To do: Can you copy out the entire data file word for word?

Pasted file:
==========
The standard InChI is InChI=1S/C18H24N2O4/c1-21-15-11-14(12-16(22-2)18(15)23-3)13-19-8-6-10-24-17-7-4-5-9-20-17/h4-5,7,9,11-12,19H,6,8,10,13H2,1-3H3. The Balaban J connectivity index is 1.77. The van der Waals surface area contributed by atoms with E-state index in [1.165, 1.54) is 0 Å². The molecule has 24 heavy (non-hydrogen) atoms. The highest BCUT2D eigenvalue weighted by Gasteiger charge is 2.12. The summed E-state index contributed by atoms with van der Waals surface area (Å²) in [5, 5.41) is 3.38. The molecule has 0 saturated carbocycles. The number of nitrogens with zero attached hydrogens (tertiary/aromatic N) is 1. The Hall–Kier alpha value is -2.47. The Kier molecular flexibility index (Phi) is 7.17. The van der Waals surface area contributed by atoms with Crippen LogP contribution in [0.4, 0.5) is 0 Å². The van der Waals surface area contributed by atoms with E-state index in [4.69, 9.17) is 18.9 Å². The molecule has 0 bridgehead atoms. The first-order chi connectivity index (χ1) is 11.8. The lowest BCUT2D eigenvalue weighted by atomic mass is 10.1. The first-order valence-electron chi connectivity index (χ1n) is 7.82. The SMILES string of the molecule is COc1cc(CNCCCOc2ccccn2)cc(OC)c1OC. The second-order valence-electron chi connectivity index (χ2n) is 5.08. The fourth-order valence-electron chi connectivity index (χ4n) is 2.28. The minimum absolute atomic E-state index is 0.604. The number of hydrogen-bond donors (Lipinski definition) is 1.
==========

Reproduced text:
The standard InChI is InChI=1S/C18H24N2O4/c1-21-15-11-14(12-16(22-2)18(15)23-3)13-19-8-6-10-24-17-7-4-5-9-20-17/h4-5,7,9,11-12,19H,6,8,10,13H2,1-3H3. The Balaban J connectivity index is 1.77. The van der Waals surface area contributed by atoms with E-state index in [1.165, 1.54) is 0 Å². The molecule has 24 heavy (non-hydrogen) atoms. The highest BCUT2D eigenvalue weighted by Gasteiger charge is 2.12. The summed E-state index contributed by atoms with van der Waals surface area (Å²) in [5, 5.41) is 3.38. The molecule has 0 saturated carbocycles. The number of nitrogens with zero attached hydrogens (tertiary/aromatic N) is 1. The Hall–Kier alpha value is -2.47. The Kier molecular flexibility index (Phi) is 7.17. The van der Waals surface area contributed by atoms with Crippen LogP contribution in [0.4, 0.5) is 0 Å². The van der Waals surface area contributed by atoms with E-state index in [4.69, 9.17) is 18.9 Å². The molecule has 0 bridgehead atoms. The first-order chi connectivity index (χ1) is 11.8. The lowest BCUT2D eigenvalue weighted by atomic mass is 10.1. The first-order valence-electron chi connectivity index (χ1n) is 7.82. The SMILES string of the molecule is COc1cc(CNCCCOc2ccccn2)cc(OC)c1OC. The second-order valence-electron chi connectivity index (χ2n) is 5.08. The fourth-order valence-electron chi connectivity index (χ4n) is 2.28. The minimum absolute atomic E-state index is 0.604. The number of hydrogen-bond donors (Lipinski definition) is 1.